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34 of 36 people found the following review helpful By Suzanne Chandler at on December 30, 1998
Format: Paperback
This is one of my favorite books of all time. Our heroine Renee struggles with the great philosophical questions of Cartesian Dualism and Metaphysics in a time where "the field had made a 'linguistic turn' and I . . . had not. The questions were now all of language. Instead of wrestling with large messy questions that have occupied previous centuries of ethicists, for example, one should examine the rules that govern words like 'good' and 'ought'. My very first seminar [. . .] was on adverbs. The metaphysics of adverbs? From Reality to . . . adverbs?"
While not struggling with the drabness of Linguistics Renee flounders with her own identity. Is she bright for a pretty girl? or merely nice-looking for such a clever girl? would either quality stand alone?
To further complicate her identity questions she marries a bumbling mathematical genius (think Paul Erdos): "I'm often asked what it's like to be married to a genius. The question used to please me -- as an affirmation of my place, of my counting for something (if only through marriage) in the only world that counted for anything. But even back then [. . .] I was uncertain how to answer. "wife of genius" does not in itself define a distinct personality. The description, and my own fluid nature left me the burden of choice. And I found it hard to choose. I could never even decide how I should arrange my face when I answered. Should I radiate the faintly dazed glow of one who stands within sweating distance of the raging fires of creativity? Or should my features exhibit the sharp practicality of managing the mundane affairs of an intellectual demigod?
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20 of 21 people found the following review helpful By A. R. Cellura on September 21, 2006
Format: Paperback
Some readers of Rebecca Goldstein's THE MIND-BODY PROBLEM will find it "a very funny novel" (NEWSWEEK) or "clever and funny" (THE NEW YORK TIMES REVIEW OF BOOKS). Perhaps. While there is a scintilla of humor in this brain-teaser of a novel, the risible may, whether it is a mother's misogyny, a husband's egomania, unrequitted love, the perseverance of ancient tribal rites, the dilemma of marriage v. career or historic atrocity, grab you and as likely make you wince. Goldstein herself, with a PhD in Philosophy from Princeton and a MacArthur "genius award", lived out the writing of this first novel in more profound terms:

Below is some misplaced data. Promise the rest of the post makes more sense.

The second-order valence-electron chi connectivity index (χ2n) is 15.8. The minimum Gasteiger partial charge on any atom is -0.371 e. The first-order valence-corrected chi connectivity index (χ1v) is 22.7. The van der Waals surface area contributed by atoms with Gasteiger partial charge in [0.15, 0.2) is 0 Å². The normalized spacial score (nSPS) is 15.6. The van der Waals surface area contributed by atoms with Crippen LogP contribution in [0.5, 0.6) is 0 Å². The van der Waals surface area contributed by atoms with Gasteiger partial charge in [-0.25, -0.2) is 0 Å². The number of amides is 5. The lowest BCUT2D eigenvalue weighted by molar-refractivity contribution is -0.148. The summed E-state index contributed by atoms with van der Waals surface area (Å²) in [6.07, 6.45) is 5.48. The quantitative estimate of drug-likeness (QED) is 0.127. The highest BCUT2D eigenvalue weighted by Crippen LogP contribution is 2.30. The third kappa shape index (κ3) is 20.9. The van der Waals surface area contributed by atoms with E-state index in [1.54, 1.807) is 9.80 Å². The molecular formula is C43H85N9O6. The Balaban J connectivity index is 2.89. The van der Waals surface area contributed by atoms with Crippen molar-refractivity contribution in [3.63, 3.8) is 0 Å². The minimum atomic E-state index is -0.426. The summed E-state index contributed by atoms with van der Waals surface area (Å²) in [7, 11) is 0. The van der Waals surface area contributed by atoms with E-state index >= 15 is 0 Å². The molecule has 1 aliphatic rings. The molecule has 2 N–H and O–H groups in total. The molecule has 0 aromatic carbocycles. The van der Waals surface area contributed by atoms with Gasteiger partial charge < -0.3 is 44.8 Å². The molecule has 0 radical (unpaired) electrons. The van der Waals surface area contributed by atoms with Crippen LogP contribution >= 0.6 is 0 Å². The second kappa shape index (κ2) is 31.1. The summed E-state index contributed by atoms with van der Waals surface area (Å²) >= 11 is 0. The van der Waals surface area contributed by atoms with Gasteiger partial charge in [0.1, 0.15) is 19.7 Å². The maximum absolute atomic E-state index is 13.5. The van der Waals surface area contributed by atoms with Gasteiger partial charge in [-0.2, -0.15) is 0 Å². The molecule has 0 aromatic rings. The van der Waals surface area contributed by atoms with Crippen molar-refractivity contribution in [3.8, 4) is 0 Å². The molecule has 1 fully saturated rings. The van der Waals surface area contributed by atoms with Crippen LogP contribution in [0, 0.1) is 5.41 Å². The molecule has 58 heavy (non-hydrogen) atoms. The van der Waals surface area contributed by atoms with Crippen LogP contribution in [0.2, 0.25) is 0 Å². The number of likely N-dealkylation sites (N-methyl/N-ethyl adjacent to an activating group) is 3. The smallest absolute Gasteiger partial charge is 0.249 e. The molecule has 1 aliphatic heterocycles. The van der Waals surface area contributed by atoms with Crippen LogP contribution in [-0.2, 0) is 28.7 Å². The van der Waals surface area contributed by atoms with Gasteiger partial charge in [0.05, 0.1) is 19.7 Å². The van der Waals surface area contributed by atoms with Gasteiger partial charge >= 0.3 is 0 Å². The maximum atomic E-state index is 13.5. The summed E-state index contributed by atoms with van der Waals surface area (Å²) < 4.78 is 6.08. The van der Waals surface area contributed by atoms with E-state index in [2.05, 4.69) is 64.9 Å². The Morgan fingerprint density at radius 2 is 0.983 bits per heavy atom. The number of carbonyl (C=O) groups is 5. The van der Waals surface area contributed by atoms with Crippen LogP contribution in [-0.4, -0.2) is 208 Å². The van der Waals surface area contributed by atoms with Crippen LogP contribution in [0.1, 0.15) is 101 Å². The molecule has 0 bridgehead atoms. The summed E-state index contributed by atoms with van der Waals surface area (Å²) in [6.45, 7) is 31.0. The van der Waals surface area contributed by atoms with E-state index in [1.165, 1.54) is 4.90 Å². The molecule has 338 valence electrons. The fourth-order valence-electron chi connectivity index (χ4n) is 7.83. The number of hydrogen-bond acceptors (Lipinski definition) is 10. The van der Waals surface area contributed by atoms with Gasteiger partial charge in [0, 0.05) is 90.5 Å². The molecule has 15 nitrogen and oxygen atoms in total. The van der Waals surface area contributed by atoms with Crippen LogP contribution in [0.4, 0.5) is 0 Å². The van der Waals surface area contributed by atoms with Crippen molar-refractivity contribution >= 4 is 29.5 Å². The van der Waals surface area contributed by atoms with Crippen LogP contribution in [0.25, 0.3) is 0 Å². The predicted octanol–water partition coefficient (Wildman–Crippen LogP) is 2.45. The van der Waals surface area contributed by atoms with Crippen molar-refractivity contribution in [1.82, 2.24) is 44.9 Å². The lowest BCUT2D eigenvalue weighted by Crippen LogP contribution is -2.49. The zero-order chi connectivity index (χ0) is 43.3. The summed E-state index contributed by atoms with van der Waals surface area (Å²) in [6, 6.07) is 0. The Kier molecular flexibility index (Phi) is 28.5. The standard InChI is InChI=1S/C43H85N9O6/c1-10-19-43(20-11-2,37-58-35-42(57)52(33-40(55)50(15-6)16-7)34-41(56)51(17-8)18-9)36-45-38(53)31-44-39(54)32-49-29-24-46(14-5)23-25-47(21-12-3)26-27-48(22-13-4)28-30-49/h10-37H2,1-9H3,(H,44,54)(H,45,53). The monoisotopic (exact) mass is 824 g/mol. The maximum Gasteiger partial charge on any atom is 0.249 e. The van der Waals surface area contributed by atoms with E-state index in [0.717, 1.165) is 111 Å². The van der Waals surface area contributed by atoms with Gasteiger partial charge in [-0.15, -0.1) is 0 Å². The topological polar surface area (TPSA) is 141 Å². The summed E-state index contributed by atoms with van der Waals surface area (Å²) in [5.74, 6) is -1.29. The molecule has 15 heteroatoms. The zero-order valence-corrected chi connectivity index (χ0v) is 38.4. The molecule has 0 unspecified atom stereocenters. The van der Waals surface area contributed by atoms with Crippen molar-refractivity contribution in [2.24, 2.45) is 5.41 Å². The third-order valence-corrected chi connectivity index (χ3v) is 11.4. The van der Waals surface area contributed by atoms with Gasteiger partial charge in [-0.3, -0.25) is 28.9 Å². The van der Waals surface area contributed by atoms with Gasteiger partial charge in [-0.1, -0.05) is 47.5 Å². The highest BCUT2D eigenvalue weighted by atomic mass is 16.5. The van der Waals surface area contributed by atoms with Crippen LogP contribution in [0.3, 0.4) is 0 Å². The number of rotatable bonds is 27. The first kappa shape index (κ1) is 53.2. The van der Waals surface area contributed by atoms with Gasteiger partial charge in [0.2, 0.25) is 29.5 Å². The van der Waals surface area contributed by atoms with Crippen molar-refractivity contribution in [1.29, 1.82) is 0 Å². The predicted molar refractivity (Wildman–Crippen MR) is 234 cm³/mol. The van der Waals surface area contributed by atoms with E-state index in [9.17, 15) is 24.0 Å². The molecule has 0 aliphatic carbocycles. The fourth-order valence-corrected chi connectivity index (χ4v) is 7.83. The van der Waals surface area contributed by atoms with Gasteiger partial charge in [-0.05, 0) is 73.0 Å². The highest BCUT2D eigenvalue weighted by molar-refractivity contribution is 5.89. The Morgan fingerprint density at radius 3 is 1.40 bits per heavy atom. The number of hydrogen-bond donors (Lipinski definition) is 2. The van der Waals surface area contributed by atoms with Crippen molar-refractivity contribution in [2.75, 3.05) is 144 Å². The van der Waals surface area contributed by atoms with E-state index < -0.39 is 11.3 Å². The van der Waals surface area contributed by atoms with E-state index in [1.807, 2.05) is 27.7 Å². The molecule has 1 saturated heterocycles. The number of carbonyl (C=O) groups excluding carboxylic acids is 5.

"To me the process is still mysterious. I had just come through a very emotional time, having not only become a mother but having also lost my father, whom I adored. In the course of grieving for my father and glorifying my daughter, I found that the very formal, very precise questions I had been trained to analyze weren't gripping me the way they once had. Suddenly, I was asking the most 'unprofessional' sorts of questions...such as how does all this philosophy I've studied help me to deal with the brute contingencies of life?...I wanted to confront such questions in my writing, and I wanted to confront them in a way that would insert 'real life' intimately into the intellectual struggle."

THE MIND-BODY PROBLEM engagingly weaves the tortured choice out of Plato's cave, the tangled skein of Leibnitzian monadology (the novel's antagonist is a card-carrying Platonist and Fields Medal mathematician), Cartesian dualism (the novel's heroine is aptly named Renee) and Shroedinger's positivism (What, after all, is life?), into the bits and pieces of everyday perception, belied by its uncommonplace ivy-walled setting.